specialisation’, where production is customised for small specialist markets. This post-Fordist system requires a skilled, adaptable workforce able to use advanced technology and transfer their skills rapidly from one specialised task to another. Post-Fordism calls for a different kind of education system. Instead of preparing pupils to be low-skilled, low-paid, obedient workers, education must encourage self-motivation, self-supervision and creativity. It must also provide lifelong retraining because

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  • Notes on Post-Fordism and Post-Modernism

    Notes on post-Fordism and postmodernism Post-Fordism and Postmoderism: * Capitalism requires a large number of low-skilled workers willing to put up with alienating, repetitive work on mass production assembly lines. This system is often called Fordism because the Ford motor company was the first to introduce this. * Bowles and Gintis’ correspondence principle states that school mirrors the work place, and see the mass education system as preparing pupils to accept this kind of work.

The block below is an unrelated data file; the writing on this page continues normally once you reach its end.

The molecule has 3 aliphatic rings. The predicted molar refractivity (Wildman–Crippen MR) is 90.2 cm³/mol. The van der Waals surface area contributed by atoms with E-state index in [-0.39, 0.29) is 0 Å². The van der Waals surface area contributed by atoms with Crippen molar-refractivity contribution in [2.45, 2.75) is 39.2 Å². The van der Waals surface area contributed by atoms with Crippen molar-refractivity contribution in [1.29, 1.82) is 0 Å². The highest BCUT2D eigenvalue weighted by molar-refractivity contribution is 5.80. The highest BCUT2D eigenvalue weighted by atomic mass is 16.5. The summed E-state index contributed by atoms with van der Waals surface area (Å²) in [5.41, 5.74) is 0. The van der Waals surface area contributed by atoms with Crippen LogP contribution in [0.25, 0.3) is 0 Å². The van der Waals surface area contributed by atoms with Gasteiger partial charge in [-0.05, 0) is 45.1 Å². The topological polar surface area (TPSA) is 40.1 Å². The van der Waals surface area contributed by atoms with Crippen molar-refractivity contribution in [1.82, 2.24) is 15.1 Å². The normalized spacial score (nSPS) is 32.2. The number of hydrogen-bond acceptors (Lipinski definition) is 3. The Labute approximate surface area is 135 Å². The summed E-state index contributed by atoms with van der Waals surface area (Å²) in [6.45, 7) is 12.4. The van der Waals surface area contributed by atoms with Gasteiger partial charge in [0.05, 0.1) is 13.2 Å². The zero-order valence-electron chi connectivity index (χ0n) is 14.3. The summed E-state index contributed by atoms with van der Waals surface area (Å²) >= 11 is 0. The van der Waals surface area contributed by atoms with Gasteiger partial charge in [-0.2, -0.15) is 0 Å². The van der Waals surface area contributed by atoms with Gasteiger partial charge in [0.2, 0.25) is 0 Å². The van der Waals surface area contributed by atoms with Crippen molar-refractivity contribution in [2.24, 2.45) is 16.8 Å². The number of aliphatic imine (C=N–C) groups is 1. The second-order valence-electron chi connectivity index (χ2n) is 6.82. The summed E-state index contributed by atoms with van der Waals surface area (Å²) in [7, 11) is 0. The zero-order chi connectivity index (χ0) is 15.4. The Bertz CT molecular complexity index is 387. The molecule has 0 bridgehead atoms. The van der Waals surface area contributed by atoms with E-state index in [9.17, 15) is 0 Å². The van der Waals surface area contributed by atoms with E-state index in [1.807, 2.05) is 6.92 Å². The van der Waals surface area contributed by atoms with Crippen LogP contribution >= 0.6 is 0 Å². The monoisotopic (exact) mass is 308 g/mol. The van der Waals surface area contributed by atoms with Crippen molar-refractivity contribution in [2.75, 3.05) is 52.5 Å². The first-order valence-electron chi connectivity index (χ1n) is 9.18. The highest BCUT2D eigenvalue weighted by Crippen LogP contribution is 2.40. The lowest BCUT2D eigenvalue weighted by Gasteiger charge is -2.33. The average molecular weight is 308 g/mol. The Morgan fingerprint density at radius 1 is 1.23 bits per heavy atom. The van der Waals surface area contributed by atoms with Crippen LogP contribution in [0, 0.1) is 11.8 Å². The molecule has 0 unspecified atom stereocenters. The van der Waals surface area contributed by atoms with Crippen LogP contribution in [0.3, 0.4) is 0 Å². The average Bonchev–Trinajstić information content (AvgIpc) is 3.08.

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  • Frederick Taylor’s ‘Scientific Management’ Was for a Different Time and a Different Place

    also true for Henry Taylor’s assembly line. Seeing the many benefits that his manufacturing car industry could derive from applying Frederick Taylor's theories, he introduced the assembly line to build his Model Ts; thus Taylorism became Fordism. The term Fordism thus refers to the rationalization of the Taylorist method of organizing work through the creation of assembly lines, which made standardization and mass production possible; by which cars could be manufactured and distributed cheaply to

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  • Economic Geography